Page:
I Buy Junk Mail

Can This Credit9 Mailer Lead to a Debt Settlement Sales Pitch?

Written by Steve Rhode

At first glance, the mailer a reader just sent in for Credit9 appears to be just a vanilla personal loan mailer. However, two things caught my eye. The first was the nearly unreadable disclaimers on the bottom of the Credit9.com site.

The second quick thing was when the privacy policy said, “The Americor Financial (“We” or “Credit9”)”. So is there a direct relationship with Americor or related companies where a consumer might be flipped and pitched debt relief services instead of getting a loan?

There is also this direct link between Americor, Americor Funding, and Credit9. The Americor client login uses the same California lender registration number (CA CFL 60DBO-83965) that Credit9 uses.

A recent comment on Someone Asked Me About Americor Funding Personal Loan Offer makes some statements that would make me suggest that if any consumer is pitched debt relief services after applying for a personal loan they should take a closer look at who they are dealing with. Here are some free guides to use.

  1. The Ultimate Consumer Guide to Checking Out a Debt Relief Company Before You Sign On the Line
  2. 10 Must Do Steps to Find the Best Credit Counseling or Debt Settlement Company for You
  3. How to Check Out a Business or Company to Avoid Getting Scammed or Ripped Off

This mailer was sent to me through my I Buy Junk Mail program. If you have junk mail you’d like to sell, click here. To see other mailers, click here.

Another issue that makes me furrow my brow is why does the Credit9 mailer try so hard to look like official mail?

Credit9, Inc does have an A+ rating with the BBB at the time of this post. Curiously they have a 1.5 star rating also.

I did feel like the company response to this consumer complaint on the BBB site was kind of a swing and a miss.

READ  I Got a Letter From Americor Financial Debt Solutions Saying They Could Reduce My Debt by 50%. - Udeycme

The issue was not the credit card part.

Another comment adds to my wondering if the loan mailer may lead to something else. A BBB commenter got this response allegedly from the company.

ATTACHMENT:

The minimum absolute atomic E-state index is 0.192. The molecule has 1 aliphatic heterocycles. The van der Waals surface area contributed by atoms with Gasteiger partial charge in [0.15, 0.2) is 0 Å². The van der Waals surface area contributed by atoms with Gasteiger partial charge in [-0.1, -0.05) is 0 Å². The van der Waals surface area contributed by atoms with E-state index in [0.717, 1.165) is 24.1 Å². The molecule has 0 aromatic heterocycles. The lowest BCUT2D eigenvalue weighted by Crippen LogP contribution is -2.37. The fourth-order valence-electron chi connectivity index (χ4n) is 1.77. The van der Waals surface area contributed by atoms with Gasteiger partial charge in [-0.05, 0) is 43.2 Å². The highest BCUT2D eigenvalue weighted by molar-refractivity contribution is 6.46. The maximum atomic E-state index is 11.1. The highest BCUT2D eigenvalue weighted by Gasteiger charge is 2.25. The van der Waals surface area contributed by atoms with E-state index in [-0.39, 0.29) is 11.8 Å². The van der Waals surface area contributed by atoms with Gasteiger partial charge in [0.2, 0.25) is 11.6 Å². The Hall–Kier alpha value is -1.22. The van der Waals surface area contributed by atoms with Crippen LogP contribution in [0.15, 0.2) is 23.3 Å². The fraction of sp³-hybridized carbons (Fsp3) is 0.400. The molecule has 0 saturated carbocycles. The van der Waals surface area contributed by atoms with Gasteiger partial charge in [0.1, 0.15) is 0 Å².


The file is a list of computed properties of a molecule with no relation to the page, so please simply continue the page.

“Once the full application is received and full credit is ran, a client may receive a modified offer. We certainly hope to provide clients with the mailed offer but if we can not we provide modified offers to serve as the best financial option based on findings in the full credit review. The Conditional Line of Credit is a pre-qualified offer. After your enrollment into our program, you receive instant approval for our Conditional Line of Credit, as low as 0% APR for 12 months. It becomes available to clients after they have made 12 consecutive payments into their dedicated accounts and have met other internal requirements, so they can pay off their remaining creditors. ”

If anyone receives a mailer from Credit9, contacts the company, and is pitched an alternative product instead of a straight loan, I’d be most appreciative if you could provide feedback in the comments section below.

About the author

Steve Rhode

Steve Rhode is the Get Out of Debt Guy and has been helping good people with bad debt problems since 1994. You can learn more about Steve, here.

2 Comments

  • Just got contacted by Credit9. Seemed legit. I have 35k in CC debt at about $900/mo pmt. Their pitch was they would negotiate a settlement and we would pay Americor $700/mo for 12 months. If we didnt screw up any of their terms, at the end of the 12, they would issue us a Americor loan and pay off the CC debts. We would then have a $650 pmt for 38 months and be done. The 12 month term would hit our credit score because we are negotiating a lower settlement with the CC companies, but Credit9 says that goes away quickly (not 7 years) because you pay the negotiated rate off in full at the end of 12 months. I’m not sure that is accurate. They say ‘paying the settled amount to 0 is not the same thing as the settlement that follows your credit score for 7 years’. Not sure.

    • If your numbers are correct you will be paying $33,100 ($8,400+$24,700) in monthly payments to resolve $35,000 in credit card debt, have a delinquent credit history, and up to seven years of reporting the delinquent history. The plan you laid out seems like it will take 50 months (12+38) and the forgiven debt may be taxable and you may face being sued.

      If that’s the path you want to follow, then great. It sounds like they explained the program in a way that seems like a good idea for you in your specific situation. Just compare that against filing a Chapter 7 bankruptcy for $1,900, discharging your credit card debt in 3 months with legal protection and no tax consequence.

      My hope is always that people research all their options and are completely confident the approach they select is best for them.

Share a Comment / Leave a Reply

%d bloggers like this: